Dale Earnhardt Jr.'s appreciation for the history of NASCAR runs deep and it manifests itself each year when the Sprint Cup Series travels to Indianapolis Motor Speedway.
His admiration for what Indianapolis represents goes back to his father and the open-test NASCAR conducted in 1993 that signaled the sport might finally be welcomed at the track which for decades had shunned stock-car racing.
"I remember how excited he was and everybody else was about that specific tire test," Earnhardt said Friday. "And I remember the mental and literal race to be the first guy on the race track once they got here. My dad and Rusty (Wallace) were sort of elbow-to-elbow trying to be the first guy to be on the track. For my father, for some reason, that was historic in its own right."
The year following was the inaugural Brickyard 400, easily one of the most anticipated events in the annals of NASCAR. And despite his youth, Earnhardt was still able to grasp the magnitude of what was unfolding.
"I remember as young as I was, thinking about how big a deal it was for the sport that we were going to have a race here," Earnhardt said. "... It was just really overwhelming because I was just a kid, so wasn't an expert on the thing.
"I felt like the door was always closed to stock cars racing here. I felt like that was just one thing that would never happen; that IndyCar and open-wheel would be too protective or that the history and tradition of this place would never be broke. But it was awesome that we got the opportunity to come here."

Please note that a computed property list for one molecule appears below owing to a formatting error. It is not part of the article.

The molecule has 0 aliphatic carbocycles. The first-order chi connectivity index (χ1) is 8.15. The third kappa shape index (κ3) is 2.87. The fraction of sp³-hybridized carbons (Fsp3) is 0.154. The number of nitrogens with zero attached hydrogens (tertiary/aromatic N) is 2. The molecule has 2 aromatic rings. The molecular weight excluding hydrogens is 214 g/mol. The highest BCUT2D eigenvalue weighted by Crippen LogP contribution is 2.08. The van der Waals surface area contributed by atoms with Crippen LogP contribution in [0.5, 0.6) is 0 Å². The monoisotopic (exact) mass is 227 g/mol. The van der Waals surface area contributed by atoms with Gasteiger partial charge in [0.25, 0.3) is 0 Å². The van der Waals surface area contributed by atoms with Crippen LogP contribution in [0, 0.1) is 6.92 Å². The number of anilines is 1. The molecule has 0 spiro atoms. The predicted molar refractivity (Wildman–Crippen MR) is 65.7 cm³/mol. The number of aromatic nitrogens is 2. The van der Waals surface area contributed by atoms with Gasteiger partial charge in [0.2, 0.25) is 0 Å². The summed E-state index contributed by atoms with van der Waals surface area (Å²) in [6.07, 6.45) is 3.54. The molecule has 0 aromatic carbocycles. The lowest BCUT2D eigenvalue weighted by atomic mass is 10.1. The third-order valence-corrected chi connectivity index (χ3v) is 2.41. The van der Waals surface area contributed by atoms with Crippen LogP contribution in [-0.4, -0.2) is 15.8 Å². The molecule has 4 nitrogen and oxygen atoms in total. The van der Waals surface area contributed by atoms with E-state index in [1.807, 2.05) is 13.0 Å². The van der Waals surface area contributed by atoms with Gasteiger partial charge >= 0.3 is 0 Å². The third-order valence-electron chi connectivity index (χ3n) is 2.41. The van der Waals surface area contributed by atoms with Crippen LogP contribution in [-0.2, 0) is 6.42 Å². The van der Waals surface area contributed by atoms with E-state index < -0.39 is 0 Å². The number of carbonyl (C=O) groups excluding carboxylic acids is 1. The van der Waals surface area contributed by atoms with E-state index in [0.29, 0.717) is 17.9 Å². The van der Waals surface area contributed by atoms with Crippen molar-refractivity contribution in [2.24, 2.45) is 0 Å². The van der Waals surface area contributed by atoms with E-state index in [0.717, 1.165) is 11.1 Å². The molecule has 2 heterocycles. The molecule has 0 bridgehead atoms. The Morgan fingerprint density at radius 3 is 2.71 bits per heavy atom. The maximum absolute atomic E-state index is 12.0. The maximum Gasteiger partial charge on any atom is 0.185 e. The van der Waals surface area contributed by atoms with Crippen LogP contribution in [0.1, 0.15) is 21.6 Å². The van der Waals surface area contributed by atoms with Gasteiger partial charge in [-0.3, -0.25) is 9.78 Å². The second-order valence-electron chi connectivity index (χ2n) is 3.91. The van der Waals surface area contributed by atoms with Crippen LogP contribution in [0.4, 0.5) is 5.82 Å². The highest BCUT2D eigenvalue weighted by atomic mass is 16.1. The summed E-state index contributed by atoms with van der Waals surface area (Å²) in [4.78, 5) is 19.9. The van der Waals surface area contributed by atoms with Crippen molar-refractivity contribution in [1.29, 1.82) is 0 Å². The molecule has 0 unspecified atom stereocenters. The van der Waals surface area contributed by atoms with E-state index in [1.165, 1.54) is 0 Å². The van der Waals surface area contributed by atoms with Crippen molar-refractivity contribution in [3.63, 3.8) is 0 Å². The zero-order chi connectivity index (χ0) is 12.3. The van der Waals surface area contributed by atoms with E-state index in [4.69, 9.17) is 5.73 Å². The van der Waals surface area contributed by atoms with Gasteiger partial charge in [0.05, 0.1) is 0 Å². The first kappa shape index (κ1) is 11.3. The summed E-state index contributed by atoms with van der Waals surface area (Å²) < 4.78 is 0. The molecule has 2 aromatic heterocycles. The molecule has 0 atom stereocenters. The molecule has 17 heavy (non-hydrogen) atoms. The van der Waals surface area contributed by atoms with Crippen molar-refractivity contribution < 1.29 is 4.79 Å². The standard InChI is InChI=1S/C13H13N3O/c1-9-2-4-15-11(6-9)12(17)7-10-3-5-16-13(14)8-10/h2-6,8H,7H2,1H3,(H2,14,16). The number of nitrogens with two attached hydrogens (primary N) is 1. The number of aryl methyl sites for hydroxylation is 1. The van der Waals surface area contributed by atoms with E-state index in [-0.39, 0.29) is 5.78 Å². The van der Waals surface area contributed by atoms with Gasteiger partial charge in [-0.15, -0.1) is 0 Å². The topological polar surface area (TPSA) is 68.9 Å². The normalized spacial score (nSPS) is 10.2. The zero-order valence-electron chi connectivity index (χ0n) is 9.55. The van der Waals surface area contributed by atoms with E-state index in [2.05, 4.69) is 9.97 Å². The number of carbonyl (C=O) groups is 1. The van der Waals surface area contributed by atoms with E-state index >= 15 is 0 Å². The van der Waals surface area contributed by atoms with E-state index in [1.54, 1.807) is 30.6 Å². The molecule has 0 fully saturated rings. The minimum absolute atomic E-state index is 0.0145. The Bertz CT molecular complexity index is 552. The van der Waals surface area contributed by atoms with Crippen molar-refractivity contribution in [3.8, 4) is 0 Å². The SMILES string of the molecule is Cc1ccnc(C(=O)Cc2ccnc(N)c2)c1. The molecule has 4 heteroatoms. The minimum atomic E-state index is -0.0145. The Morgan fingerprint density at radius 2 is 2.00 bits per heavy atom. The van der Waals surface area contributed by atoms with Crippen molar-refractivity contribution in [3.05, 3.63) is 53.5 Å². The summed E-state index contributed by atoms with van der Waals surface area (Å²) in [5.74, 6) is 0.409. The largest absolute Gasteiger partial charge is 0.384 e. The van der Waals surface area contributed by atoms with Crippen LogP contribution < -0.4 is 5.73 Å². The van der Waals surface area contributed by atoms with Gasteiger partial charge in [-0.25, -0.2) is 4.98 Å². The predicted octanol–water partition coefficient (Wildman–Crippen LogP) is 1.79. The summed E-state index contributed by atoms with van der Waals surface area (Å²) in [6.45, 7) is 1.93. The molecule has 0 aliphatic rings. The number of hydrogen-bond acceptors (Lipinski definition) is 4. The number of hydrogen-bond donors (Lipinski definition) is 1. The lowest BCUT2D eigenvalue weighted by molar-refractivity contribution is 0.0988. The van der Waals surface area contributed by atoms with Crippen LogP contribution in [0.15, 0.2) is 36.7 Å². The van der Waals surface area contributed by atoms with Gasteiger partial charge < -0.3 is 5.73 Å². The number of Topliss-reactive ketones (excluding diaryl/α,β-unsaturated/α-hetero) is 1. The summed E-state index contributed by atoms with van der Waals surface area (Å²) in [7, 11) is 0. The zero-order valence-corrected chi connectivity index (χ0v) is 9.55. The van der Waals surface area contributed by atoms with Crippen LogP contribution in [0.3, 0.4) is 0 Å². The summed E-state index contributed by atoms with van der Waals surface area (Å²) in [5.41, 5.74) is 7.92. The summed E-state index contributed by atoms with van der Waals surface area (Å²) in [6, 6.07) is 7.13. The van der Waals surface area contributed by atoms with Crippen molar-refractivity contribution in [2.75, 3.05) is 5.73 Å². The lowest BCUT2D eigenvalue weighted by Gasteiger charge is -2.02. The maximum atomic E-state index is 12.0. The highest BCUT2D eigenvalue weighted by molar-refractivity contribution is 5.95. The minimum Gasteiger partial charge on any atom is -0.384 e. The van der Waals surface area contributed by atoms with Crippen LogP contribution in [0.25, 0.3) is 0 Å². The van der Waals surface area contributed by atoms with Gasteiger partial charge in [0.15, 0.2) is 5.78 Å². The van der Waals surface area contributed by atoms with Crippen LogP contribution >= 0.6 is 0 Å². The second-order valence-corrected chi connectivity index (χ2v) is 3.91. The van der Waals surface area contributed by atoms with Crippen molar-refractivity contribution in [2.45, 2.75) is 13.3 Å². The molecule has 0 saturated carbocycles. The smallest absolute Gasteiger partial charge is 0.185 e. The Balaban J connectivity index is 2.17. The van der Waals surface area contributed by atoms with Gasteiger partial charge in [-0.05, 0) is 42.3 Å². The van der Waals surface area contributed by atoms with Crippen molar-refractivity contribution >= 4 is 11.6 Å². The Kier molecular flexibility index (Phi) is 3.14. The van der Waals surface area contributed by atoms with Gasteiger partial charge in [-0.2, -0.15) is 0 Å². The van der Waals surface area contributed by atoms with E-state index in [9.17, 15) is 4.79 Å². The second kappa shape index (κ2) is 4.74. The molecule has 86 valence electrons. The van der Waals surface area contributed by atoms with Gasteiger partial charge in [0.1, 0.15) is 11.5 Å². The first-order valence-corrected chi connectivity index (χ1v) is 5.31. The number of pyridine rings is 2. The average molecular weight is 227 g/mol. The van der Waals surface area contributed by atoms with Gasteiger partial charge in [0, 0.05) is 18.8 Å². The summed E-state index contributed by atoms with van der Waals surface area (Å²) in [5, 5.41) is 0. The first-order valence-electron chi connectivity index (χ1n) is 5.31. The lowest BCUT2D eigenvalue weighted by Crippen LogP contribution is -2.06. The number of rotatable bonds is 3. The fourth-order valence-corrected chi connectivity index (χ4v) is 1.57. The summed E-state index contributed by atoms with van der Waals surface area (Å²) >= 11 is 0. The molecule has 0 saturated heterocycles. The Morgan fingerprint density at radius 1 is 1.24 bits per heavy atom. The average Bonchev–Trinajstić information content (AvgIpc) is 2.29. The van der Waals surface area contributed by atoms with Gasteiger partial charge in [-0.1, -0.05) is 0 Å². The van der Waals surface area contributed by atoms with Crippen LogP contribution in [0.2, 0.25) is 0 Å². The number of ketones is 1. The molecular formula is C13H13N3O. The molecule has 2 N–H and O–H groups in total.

Twenty years later NASCAR's annual stop at Indianapolis has become arguably the second-biggest event on the Cup schedule. A victory in the Brickyard 400 is second only to a win in the Daytona 500.
"Anybody who wins here gets to put their name along a list of names of legends and not only in the stock car racing realm, but also in open-wheel and all kinds of other different series," Earnhardt said. "It's a pretty big deal and there is a good amount of envy to the guys that have won this race before."
But while Earnhardt has conquered Daytona, he has yet to visit Victory Lane at Indianapolis. His fourth-place finish in this race a year ago was a personal best, but it is one of just three top-10 finishes he has in 13 career starts on the 2.5-mile speedway.
There is reason to think, however, that this could be Earnhardt's time to win at the track he greatly admires.
This year the No. 88 car has performed well at tracks requiring high horsepower. At Pocono -- a track similar to Indianapolis with long straightaways and sweeping corners -- Earnhardt placed second. And a week later at Michigan, he was leading when his engine expired, ending his afternoon.
"It is a fun race track to drive on just because of the history and everything that has happened here and all the races that you've watched growing up," Earnhardt said. "... It's a real technical track and if you are just looking at the racetrack you would assume that all the corners look relatively similar.
"But to be honest all the corners are really different and as odd as it is they are extremely different from each other. That makes it a bit of a challenge, a good challenge, trying to get a car that goes fast and a car that doesn't have trouble at one end of the track and make things difficult."